US not involved in Turkey coup attempt, full stop: US envoy John Bass
The 15 July military action blamed by Ankara on US-based Muslim cleric Fethullah Gulen has rattled Turkey's relations with the United States.
Istanbul: The United States' ambassador to Turkey has again said his country played no rule in last month's failed coup attempt, showing exasperation with persistent accusations to the contrary, local media reported on Saturday.
"I just want to say again, as I've said before and as we've said from Washington, the United States government did not plan, direct, support or have any advance knowledge of any of the illegal activities that occurred the night of 15 July and into 16 July. Full stop," US ambassador John Bass said in remarks published in English daily Hurriyet Daily News.
He added that he was "deeply disturbed and offended by the accusations" targeting his country.
The 15 July military action blamed by Ankara on US-based Muslim cleric Fethullah Gulen has rattled Turkey's relations with the United States, with Ankara warning Washington that ties will suffer if it fails to extradite Pennyslvania-based Gulen.
Erdogan has also described the failed military action as a "scenario written from outside" in an allusion to foreign involvement.
Shortly after the coup attempt, Labour Minister Suleyman Soylu went even further to say "the United States is behind the coup."
And this week, Turkey's former army chief, Ilker Basbug, claimed that the US Central Intelligence Agency (CIA) was also behind it.
"Frankly, if we would have had knowledge we would have told the Turkish government about it immediately," Bass said.
US wants to see 'strong' Turkey
He said the US wants to see a "strong, prosperous, democratic, confident Turkey.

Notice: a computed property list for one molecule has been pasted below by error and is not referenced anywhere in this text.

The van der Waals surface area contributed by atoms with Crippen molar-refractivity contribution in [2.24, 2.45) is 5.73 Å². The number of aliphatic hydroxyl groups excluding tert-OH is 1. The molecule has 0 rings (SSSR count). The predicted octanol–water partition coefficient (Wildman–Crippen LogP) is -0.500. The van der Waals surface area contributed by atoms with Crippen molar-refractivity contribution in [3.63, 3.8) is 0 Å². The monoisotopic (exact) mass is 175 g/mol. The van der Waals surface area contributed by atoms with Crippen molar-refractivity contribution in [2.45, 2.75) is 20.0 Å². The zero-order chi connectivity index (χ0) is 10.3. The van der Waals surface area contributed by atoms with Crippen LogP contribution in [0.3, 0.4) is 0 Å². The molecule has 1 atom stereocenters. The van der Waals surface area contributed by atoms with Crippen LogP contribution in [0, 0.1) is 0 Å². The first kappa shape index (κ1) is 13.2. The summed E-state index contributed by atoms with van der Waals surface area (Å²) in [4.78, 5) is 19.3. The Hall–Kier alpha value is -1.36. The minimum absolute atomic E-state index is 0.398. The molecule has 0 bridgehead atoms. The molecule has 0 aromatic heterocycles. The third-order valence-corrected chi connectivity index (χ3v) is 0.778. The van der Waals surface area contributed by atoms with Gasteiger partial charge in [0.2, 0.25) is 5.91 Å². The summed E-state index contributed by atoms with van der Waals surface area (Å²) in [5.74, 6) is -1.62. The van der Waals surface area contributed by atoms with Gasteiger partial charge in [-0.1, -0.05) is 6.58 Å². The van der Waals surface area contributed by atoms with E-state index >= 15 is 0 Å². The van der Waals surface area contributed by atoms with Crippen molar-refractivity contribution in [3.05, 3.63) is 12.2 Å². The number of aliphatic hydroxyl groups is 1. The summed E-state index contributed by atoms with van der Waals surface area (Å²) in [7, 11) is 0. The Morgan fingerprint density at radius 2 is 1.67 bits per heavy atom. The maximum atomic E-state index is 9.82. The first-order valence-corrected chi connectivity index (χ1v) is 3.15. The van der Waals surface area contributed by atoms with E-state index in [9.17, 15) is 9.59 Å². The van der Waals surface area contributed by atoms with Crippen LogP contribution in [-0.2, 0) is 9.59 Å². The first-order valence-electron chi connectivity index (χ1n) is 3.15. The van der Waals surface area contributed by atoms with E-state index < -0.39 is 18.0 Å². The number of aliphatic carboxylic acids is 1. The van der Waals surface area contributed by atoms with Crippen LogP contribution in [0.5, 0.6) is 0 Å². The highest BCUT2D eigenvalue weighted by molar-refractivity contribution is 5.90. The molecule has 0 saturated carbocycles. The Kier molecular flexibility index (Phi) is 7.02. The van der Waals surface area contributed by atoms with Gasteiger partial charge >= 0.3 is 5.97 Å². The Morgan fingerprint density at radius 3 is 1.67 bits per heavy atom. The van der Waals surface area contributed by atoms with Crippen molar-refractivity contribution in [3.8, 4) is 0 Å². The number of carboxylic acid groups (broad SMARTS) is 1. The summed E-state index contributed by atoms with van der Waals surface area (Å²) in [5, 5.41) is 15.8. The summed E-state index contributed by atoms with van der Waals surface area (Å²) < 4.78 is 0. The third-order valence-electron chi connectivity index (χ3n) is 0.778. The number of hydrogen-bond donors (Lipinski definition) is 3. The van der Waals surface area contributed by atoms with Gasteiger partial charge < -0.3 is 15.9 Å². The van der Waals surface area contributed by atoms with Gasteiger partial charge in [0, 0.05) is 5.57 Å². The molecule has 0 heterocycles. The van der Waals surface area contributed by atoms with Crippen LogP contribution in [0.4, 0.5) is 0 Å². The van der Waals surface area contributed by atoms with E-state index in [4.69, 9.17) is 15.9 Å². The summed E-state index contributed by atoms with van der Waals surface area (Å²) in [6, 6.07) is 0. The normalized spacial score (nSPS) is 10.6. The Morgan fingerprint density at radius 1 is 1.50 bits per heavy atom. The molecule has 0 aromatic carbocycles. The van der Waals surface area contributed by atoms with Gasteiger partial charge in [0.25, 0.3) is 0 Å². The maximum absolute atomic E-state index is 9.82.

"Anyone who thinks that the United States somehow profits from Turkey being divided and destabilised I think is misreading history to a profound degree."
Bass on 18 July rebutted claims his country supported the putsch as "untrue" and "harmful."
Meanwhile, a US citizen of Turkish origin was arrested in southern Hatay province as part of a probe into the failed coup, state-run Anadolu news agency reported Friday, quoting a local governor.
Acting on a tip-off that he was a member of Gulen movement, police detained 36-year-old Serkan Golge, who said he was visiting his family in Hatay, governor Ercan Topaca said.
He was later remanded in custody by a local court.
The governor added that Golge studied at a Gulen-linked school in Turkey and then moved to the United States for higher education and worked at Nasa.
A German national has also been caught up in the purge, Berlin said Friday, after books were found at her home suggesting she had links with the Gulen movement or was a member of it.
A senior Turkish official said Turkey's intelligence found that two encrypted messaging apps, ByLock and Eagle, were used by FETO operatives to communicate messages and receive information from cells.
FETO is the name Ankara gives to the movement it claims is running a "parallel state."
"We are prepared to confirm that the organisation continues to communicate using Eagle at this time," the official added.
Prime Minister Binali Yildirim on Saturday chaired a security summit of justice, foreign, interior and defence ministers as well as army chief of staff Hulusi Akar and spy chief Hakan Fidan.
Erdogan's government is readying for a "Democracy and Martyrs" rally in Istanbul's Yenikapi square on Sunday, which hundreds of thousands of people are expected to join.
Other rallies will also be held across the country.
The main Istanbul rally, set to be attended by opposition leaders save for those from Kurdish parties, will be the last of a series held daily since people first took to the streets to answer Erdogan's appeal for support immediately following the coup.
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